Doug Holder: You and Patricia Smith founded the poetry slam at the Cantab Lounge in Central Square, Cambridge. What is your definition of “Slam” poetry, a sub-genre in the larger “Spoken Word” scene?

Michael Brown: Slam poetry most narrowly defined is a contest where poets are judged by people selected by the audience. It is fundamentally a competition. It’s performance and poetry. Both should be equally represented. You hope with a national slam you get the best poets and the best performances.

At the Cantab we stress the poetry side. Slam is a gimmick to get people out there to hear poetry. If that gimmick falls out of style tomorrow we will still be doing poetry.

I got tired of the competition after 12 years. So I handed it over to other folks. I was never that competitive to begin with. I didn’t join in right away when the Slam started in Chicago. I am now concentrating on Poetry/Theatre because that is more collaborative rather than competitive.

Doug Holder: What do you say to critics who say Slam poetry doesn’t translate well to the page?

Michael Brown: Page poetry sometimes doesn’t translate to the voice sometimes. It works both ways. So what.

Doug Holder: You have been a teacher for 43 years. Is poetry and teaching a good fit?

Michael Brown: It’s the other way around. My teaching is me. I am so glad that I found teaching when I was young. It did great things for me. If I had to give up one thing I would give up being a poet. There are a number of things about teaching that are good for my soul. I’ve been very, very successful at it. Teaching helps my poetry in the sense I work with words and language. It helps me see more things in my own writing.

Doug Holder: Any poets in the area that excite you?

Michael Brown: Derek Walcott. In my opinion he is the greatest poet writing in English. I also like Afaa Michael Weaver, who is a great craftsman.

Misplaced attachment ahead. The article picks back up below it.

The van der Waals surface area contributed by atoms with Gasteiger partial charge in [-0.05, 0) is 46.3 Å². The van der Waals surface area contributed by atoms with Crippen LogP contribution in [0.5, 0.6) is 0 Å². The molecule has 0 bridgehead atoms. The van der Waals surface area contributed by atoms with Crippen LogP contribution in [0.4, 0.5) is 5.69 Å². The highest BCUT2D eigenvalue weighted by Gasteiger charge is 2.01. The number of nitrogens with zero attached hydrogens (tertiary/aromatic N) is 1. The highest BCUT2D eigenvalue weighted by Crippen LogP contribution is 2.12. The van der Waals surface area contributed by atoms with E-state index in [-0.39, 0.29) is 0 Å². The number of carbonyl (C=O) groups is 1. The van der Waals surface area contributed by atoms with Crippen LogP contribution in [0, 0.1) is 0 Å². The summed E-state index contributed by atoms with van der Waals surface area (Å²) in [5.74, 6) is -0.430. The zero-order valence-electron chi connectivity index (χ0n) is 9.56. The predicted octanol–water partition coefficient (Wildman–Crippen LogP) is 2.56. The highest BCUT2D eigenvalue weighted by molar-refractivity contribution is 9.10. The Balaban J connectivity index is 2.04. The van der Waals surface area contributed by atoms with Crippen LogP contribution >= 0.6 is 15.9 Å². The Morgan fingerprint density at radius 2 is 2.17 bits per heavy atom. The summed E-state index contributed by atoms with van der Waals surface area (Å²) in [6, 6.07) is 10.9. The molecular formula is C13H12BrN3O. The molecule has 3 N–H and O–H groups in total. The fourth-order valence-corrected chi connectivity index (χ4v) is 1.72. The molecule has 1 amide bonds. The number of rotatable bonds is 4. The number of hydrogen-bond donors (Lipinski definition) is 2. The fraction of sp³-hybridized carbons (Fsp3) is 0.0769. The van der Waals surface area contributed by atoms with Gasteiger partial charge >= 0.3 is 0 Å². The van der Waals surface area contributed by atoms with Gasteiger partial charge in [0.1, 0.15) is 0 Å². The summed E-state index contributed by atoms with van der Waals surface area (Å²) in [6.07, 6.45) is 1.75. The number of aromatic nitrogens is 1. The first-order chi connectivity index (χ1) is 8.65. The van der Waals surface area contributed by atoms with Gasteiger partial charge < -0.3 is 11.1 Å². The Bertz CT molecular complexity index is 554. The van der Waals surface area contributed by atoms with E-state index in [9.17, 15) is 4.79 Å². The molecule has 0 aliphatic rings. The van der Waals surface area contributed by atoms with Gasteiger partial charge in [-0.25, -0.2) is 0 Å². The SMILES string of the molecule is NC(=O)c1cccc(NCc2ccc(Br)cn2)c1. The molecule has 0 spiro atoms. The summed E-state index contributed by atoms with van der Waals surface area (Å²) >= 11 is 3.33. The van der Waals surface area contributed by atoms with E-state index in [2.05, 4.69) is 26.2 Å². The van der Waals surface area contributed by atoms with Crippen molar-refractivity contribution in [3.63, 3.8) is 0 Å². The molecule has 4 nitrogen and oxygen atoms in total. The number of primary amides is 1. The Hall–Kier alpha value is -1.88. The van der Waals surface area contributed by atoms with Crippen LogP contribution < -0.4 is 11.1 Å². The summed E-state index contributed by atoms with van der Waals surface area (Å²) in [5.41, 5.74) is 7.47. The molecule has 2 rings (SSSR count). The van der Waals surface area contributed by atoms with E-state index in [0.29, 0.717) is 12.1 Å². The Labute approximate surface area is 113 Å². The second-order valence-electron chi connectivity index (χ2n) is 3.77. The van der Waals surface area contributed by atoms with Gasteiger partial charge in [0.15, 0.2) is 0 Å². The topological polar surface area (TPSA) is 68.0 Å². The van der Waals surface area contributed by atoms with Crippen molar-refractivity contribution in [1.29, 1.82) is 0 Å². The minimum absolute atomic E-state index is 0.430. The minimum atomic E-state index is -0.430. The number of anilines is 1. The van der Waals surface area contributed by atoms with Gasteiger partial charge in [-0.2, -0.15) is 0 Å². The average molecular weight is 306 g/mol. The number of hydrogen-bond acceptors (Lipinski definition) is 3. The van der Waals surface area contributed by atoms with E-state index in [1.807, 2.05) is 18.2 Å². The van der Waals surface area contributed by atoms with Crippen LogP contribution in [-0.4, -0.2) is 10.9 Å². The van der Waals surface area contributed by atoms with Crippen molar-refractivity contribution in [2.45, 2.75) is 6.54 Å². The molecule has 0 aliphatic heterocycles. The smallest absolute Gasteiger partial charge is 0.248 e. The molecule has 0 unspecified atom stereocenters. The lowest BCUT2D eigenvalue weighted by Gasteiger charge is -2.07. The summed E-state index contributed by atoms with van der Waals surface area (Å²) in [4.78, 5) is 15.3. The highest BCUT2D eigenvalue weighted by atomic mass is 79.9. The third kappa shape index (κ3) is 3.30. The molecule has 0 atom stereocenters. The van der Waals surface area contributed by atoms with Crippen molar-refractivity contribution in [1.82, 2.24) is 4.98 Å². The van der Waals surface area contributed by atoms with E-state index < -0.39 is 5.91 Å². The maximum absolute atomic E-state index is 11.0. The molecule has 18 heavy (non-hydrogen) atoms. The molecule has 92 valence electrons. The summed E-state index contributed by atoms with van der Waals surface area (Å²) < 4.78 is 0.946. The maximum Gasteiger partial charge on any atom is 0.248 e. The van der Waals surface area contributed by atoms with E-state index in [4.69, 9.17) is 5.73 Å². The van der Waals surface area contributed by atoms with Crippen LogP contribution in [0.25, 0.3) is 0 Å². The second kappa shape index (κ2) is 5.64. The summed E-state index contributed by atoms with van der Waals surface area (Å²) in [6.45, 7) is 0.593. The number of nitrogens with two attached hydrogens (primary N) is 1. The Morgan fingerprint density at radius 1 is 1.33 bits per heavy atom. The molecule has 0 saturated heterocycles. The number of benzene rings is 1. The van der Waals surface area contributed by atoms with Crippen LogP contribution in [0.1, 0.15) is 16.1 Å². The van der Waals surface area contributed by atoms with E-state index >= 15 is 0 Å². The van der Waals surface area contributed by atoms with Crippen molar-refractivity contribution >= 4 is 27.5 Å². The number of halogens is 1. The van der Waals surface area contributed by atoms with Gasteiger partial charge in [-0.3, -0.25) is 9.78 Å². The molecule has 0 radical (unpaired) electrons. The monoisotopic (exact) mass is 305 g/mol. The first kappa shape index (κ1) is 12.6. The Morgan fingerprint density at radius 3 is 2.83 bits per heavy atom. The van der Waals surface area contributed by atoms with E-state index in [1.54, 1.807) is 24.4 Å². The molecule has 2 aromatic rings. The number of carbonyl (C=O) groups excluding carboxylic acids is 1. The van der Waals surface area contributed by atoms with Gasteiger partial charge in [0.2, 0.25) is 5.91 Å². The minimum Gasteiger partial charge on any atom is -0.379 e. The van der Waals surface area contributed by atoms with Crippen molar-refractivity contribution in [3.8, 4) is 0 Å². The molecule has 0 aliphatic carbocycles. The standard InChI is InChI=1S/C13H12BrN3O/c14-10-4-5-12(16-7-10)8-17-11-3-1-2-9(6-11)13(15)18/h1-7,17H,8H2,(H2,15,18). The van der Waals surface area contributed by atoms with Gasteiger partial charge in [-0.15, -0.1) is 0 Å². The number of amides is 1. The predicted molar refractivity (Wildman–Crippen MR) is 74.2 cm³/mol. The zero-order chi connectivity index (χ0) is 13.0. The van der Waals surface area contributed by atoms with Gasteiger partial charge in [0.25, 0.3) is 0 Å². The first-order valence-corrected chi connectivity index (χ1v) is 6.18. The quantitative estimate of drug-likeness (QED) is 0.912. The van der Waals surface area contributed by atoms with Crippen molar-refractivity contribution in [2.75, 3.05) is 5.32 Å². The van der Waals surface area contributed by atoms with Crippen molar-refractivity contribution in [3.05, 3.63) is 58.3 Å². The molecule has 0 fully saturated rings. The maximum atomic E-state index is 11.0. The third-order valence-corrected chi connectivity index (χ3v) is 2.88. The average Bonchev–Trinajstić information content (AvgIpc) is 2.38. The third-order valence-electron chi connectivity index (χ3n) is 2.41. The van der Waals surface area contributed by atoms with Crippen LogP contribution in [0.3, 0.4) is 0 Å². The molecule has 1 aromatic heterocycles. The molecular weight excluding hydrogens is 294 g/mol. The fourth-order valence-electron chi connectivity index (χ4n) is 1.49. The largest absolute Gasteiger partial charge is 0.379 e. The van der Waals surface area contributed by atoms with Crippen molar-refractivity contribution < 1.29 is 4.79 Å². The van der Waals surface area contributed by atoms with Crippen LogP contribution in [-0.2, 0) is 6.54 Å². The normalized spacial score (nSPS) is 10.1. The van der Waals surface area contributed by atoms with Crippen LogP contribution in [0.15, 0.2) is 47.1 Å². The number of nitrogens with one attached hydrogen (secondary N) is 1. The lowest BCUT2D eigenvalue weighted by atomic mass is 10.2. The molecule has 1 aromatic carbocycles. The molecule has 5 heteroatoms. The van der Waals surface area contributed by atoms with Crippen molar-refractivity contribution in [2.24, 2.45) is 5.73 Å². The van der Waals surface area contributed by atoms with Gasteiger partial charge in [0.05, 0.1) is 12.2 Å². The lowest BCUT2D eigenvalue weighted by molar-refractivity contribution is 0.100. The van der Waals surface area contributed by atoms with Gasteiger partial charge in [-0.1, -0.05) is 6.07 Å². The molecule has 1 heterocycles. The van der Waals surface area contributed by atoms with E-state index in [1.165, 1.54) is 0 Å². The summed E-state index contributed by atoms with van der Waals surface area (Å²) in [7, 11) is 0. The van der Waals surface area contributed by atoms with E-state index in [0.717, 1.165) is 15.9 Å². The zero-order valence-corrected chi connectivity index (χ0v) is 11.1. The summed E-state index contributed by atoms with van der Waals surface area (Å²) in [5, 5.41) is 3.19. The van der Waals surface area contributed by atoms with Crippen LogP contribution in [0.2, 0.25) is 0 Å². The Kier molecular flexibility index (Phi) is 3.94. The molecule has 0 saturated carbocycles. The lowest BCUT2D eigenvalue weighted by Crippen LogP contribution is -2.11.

Doug Holder: In your collection: “The Man who Makes Amusement Rides,” you write in the poem: “In The Bag,” “Like so many of my generation/ surprised by life past fifty/ I want/whatever is left laid out/where I can see it.” How have you changed from your younger years/

Michael Brown: I don’t take chances quite the way I used to. I’ve had enough failed marriages. I have leaped first and looked later. I am much less likely to that now.

Doug Holder: You wrote a poem “Dorothy Parker,” which reads: “My lips curl at sweetness/ and seek the sour like wine. / If I could reach out, give in, I might be happy for awhile. But I am afraid of losing my edge / even if it cuts everyone I live.” Do you identify with Parker at all?

Michael Brown: There are some who say I have a caustic wit. But I would say that it is overrated. In the poem I was trying to understand what motivated Parker to be the way she was basically for her whole life: “Holding out against giving in.”

Doug Holder; Do you think you would be like a part of the Algonquin Table group of writers that Parker was a notable part of?

Michael Brown: As a young man I would have been great there. I’ve changed my life since then. I think that group of people produced an uncaring feel around that table.

I raged against the world as a young man. It was a big part of my life to be political in the 60’s. I raged against the beast… the machine. I was an “angry young man,” even when I didn’t have anything to be angry about. Now I am a sweet, mellow old man. (laughs.) I haven’t been angry with anyone… today…yet.

Doug Holder